Inmate ‘gave birth to stillborn baby in toilet after nurse mistook period pain’

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A woman gave birth to a stillborn baby in “shocking circumstances” in a prison toilet after a nurse mistook her labour for period pain, a watchdog’s investigation has found.

Prisons and probation ombudsman (PPO) Sue McAllister said staff made a “serious error of judgment” when they did not visit an inmate or properly assess her after she started bleeding and reported being in pain – wrongfully deciding she was having a painful period.

The mother, Louise Powell, said she “cannot forgive” the prison for what happened.

The 30-year-old did not know she was pregnant and did not believe she could be, according to a report published on Tuesday.

The findings come just months after a damning report revealed how a newborn baby died after a teenage girl gave birth alone in a cell in Europe’s largest women’s prison, HMP Bronzfield in Middlesex, despite calling staff for help.

In this report, Ms McAllister said the mother suffered a “terrifying, painful and traumatic experience” and described the case as “deeply sad and distressing”.

Prison staff called the duty nurse three times to raise concerns about the prisoner over two hours but, without visiting her or properly assessing her, “concluded incorrectly that she was bleeding and suffering severe stomach pain as a result of a painful period”.

The report added: “Regardless of the cause, it is not acceptable that anyone should be in unexplained acute pain for several hours without proper assessment or consideration of pain relief.”

Ms McAllister is not able to say whether the baby could have survived if her mother had been taken to hospital. But her report added: “We consider that this would need to be determined by a court on the basis of expert evidence commissioned for that purpose.”

While satisfied that prison staff did not miss any “obvious signs” she was pregnant during the three-and-a-half months she had been behind bars, there were “missed opportunities” to identify she needed urgent clinical attention in the hours before she gave birth, Ms McAllister said.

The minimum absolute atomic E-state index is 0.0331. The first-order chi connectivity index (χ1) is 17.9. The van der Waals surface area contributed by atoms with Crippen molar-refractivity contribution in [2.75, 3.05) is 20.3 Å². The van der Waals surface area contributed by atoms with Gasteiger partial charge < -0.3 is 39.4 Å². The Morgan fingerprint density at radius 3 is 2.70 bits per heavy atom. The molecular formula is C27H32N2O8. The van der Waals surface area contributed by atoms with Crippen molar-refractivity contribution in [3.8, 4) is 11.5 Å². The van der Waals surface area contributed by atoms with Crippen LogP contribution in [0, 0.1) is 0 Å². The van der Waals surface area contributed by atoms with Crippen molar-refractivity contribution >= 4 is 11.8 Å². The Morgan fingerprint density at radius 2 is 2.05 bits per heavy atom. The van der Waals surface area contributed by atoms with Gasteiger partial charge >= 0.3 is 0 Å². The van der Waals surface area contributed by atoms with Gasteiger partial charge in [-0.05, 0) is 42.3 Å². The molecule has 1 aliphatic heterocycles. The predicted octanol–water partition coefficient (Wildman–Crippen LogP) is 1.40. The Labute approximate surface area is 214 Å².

Kate Paradine, chief executive of the charity Women in Prison, said the latest findings were “another example of a catastrophic failure of healthcare in prisons” and claimed jails “are not safe for women”.

Prisons minister Victoria Atkins said: “The tragic events detailed in this report should quite simply never happen to any woman or child, and my deepest sympathies remain with the mother.

“We have already implemented the report’s recommendations and important improvements have been made to the care received by pregnant women in custody. We are also looking at how we can better screen for pregnancy in jails so no woman falls through the cracks.

“But there is clearly much more to do to ensure expectant mothers in prison get the same support as those in the community – something I will continue to prioritise.”

The NHS said it had taken “prompt action” so “pregnancy tests are offered to all women when they arrive in prison” and staff are being trained to detect the early signs of labour and “know what to do in the event of an unexpected birth” – measures which were among a raft of recommendations made in the report.

Spectrum Community Health CIC, which runs healthcare services at the prison, accepts the findings of the report. A spokeswoman said it is “fully committed to ensure that lessons are learnt and that recommendations in the report are acknowledged and actioned following this tragic incident”.

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